Quality conscience project managers and engineers understand that when looking for a solutions provider, quality certifications are vitally important. Top of mind certifications, like ISO-9001, ensure reliable manufacturing, processing, and testing of end products before they’re packaged up and shipped out the door. In the embedded systems and electronics world, there is another quality certification called IPC-A-610 which is an international source for end product acceptance criteria for high reliability electronic components. This certification allows quality conscience decision makers to rest easy with their choice of embedded systems supplier knowing that all IPC-A-610 certified technicians and production employees are trained not only to spot and correct any physical defects, but also how to handle the end product to maximize life and dependability in the field.
IPC-A-610 holds manufacturing technicians to a higher standard for testing and inspection. These trained Certified IPC Specialists (CIS) possess the knowledge to identify defects which could cause latent or immediate malfunction. Examples of such defects include:
- A missed cold solder joint (pictured) could cause a latent power failure in the field due to the solder bond cracking.
- Cracked components, which pass initial inspection, break under the forces experienced in the shipping and receiving process.
- Loose solder balls that when dislodged, can cause a short between traces on the PCB board and result in damaging sensitive components and board failure.
All CIS are trained to carefully detect all of these issues, among others, to ensure the embedded system performs reliably in the field. On top of spotting and correcting any physical defects, they are also trained to be careful when handling the boards to maximize the life of the board in the field. This is important, since a small percentage of a boards life is diminished every time a soldering iron or non-ESD protected person touches it. CIS understand that even oils and salts from their fingers can contaminate the board, causing latent issues.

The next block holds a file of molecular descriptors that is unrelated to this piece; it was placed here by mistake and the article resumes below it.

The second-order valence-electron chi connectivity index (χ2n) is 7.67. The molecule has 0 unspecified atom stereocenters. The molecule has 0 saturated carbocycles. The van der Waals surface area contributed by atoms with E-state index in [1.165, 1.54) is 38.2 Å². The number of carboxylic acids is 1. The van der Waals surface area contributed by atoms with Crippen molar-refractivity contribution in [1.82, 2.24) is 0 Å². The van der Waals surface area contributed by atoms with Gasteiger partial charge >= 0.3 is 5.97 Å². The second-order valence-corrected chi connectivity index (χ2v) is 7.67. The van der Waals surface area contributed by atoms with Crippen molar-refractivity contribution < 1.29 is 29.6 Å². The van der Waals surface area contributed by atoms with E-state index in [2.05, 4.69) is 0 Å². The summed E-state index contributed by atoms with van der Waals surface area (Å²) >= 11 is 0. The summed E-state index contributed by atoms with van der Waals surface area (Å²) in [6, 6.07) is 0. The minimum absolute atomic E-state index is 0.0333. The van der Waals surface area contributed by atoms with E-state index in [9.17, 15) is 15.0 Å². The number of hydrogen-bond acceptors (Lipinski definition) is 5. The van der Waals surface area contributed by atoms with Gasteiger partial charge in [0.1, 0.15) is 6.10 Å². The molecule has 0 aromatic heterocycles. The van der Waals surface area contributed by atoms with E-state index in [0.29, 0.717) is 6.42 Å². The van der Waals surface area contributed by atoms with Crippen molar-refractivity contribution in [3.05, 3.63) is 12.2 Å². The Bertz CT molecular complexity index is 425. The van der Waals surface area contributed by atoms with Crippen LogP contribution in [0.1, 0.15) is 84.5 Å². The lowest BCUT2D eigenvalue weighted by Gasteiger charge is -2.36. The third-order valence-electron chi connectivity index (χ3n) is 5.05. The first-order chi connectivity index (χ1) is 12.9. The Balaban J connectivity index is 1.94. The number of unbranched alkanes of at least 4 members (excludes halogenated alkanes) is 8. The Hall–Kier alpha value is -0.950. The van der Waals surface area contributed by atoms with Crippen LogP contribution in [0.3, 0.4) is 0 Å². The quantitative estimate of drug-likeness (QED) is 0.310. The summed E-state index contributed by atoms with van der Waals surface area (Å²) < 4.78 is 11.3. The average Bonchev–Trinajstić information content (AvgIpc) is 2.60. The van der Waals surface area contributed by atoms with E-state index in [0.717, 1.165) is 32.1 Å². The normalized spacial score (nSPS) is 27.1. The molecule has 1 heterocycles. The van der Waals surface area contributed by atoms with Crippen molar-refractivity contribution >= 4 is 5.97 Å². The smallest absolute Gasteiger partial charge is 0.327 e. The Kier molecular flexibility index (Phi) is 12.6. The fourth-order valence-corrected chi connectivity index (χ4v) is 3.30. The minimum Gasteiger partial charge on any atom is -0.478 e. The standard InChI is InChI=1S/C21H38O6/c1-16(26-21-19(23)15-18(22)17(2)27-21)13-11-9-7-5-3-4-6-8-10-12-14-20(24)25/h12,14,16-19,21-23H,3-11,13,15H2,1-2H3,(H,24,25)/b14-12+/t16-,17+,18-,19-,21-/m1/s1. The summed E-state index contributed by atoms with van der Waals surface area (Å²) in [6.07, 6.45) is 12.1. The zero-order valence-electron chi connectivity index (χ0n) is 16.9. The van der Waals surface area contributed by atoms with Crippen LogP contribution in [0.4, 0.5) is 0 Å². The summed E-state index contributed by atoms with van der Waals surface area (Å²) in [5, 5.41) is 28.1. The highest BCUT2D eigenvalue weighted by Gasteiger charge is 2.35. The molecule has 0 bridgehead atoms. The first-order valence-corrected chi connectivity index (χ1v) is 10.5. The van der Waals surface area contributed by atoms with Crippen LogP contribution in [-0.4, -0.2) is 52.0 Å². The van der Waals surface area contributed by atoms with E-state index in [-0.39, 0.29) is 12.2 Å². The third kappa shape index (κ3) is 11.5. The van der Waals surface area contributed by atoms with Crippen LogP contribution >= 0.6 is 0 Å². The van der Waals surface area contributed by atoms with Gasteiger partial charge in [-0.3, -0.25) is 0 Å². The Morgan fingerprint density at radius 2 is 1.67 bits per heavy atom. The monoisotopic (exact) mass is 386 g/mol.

There are three classification standards for the accept/reject criteria defined by IPC: Class 1 being general electronic products where the only requirement is to function, Class 2 being dedicated service electronic products where continued performance and extended life is required as well as uninterrupted service is not critical but desired, and Class 3 being high performance/harsh environment electronic products where continued high performance or performance-on-demand is critical to the working end product and must not fail, such as a life support machine at a hospital. All CIS are trained for all three of these classifications for the utmost quality assurance.
Highly reliable embedded system deployments start with choosing a partner who not only carries certifications for manufacturing, process, and designing through ISO-9001, but also employs highly trained, IPC-A-610 certified technicians and production personnel to ensure proper handling and repair throughout the entire process.
Here at Technologic Systems, we pride ourselves in our product quality, ensuring our customers get the highest quality end product. Our entire production team is not only IPC-A-610 certified, they are passionate about quality, keeping up to speed on new quality standards to ensure top level performance and life out of our products. We take extensive care in making sure that the product is carefully handled and meets the highest acceptance criteria so that our customers will be getting what they deserve.
“IPC training has given me greater knowledge and understanding of what can cause a latent problem on boards in the near or distant future. Before going to training I would say that you could consider me to be meticulous with the quality of the product I am working with. But I didn’t realize that even something as small as the oils on my hands can cause latent problems for the board. I also learned that there is a long-term cost to making repairs so that on components with metalization loss it’s actually better not to repair it if the loss is still within the acceptable range.” — Camron Vogelzang, Repair Technician